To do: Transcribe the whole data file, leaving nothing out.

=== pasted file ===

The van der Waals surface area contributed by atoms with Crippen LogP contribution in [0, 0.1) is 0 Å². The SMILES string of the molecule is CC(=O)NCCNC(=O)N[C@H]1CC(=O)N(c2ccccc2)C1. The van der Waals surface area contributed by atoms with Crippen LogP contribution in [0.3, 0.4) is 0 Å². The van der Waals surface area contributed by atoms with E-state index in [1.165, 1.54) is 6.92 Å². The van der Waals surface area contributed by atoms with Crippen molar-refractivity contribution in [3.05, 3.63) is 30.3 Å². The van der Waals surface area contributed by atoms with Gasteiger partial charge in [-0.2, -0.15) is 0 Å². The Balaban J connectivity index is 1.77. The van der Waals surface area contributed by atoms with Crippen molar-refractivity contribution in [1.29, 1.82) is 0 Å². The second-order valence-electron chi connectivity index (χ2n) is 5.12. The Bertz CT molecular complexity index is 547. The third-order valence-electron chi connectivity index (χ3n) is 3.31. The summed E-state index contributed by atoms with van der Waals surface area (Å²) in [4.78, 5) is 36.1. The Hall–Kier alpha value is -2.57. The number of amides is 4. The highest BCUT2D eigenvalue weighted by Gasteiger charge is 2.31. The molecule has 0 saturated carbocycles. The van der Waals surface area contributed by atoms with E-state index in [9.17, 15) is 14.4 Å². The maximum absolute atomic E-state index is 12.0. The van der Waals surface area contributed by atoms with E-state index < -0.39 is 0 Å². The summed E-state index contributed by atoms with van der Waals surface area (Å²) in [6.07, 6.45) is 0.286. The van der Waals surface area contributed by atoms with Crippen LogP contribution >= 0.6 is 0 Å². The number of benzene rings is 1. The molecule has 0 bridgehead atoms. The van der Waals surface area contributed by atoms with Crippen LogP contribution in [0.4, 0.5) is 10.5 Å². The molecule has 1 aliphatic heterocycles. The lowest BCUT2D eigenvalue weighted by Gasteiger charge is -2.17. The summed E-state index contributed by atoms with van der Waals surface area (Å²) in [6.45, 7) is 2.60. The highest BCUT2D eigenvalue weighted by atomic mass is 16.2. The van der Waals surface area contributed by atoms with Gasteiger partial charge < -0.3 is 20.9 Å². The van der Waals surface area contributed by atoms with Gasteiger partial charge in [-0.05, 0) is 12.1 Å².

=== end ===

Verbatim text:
The van der Waals surface area contributed by atoms with Crippen LogP contribution in [0, 0.1) is 0 Å². The SMILES string of the molecule is CC(=O)NCCNC(=O)N[C@H]1CC(=O)N(c2ccccc2)C1. The van der Waals surface area contributed by atoms with Crippen LogP contribution in [0.3, 0.4) is 0 Å². The van der Waals surface area contributed by atoms with E-state index in [1.165, 1.54) is 6.92 Å². The van der Waals surface area contributed by atoms with Crippen molar-refractivity contribution in [3.05, 3.63) is 30.3 Å². The van der Waals surface area contributed by atoms with Gasteiger partial charge in [-0.2, -0.15) is 0 Å². The Balaban J connectivity index is 1.77. The van der Waals surface area contributed by atoms with Crippen molar-refractivity contribution in [1.29, 1.82) is 0 Å². The second-order valence-electron chi connectivity index (χ2n) is 5.12. The Bertz CT molecular complexity index is 547. The third-order valence-electron chi connectivity index (χ3n) is 3.31. The summed E-state index contributed by atoms with van der Waals surface area (Å²) in [4.78, 5) is 36.1. The Hall–Kier alpha value is -2.57. The number of amides is 4. The highest BCUT2D eigenvalue weighted by Gasteiger charge is 2.31. The molecule has 0 saturated carbocycles. The van der Waals surface area contributed by atoms with E-state index in [9.17, 15) is 14.4 Å². The maximum absolute atomic E-state index is 12.0. The van der Waals surface area contributed by atoms with E-state index < -0.39 is 0 Å². The summed E-state index contributed by atoms with van der Waals surface area (Å²) in [6.07, 6.45) is 0.286. The van der Waals surface area contributed by atoms with Crippen LogP contribution >= 0.6 is 0 Å². The number of benzene rings is 1. The molecule has 0 bridgehead atoms. The van der Waals surface area contributed by atoms with Crippen LogP contribution in [0.4, 0.5) is 10.5 Å². The molecule has 1 aliphatic heterocycles. The lowest BCUT2D eigenvalue weighted by Gasteiger charge is -2.17. The summed E-state index contributed by atoms with van der Waals surface area (Å²) in [6.45, 7) is 2.60. The highest BCUT2D eigenvalue weighted by atomic mass is 16.2. The van der Waals surface area contributed by atoms with Gasteiger partial charge < -0.3 is 20.9 Å². The van der Waals surface area contributed by atoms with Gasteiger partial charge in [-0.05, 0) is 12.1 Å².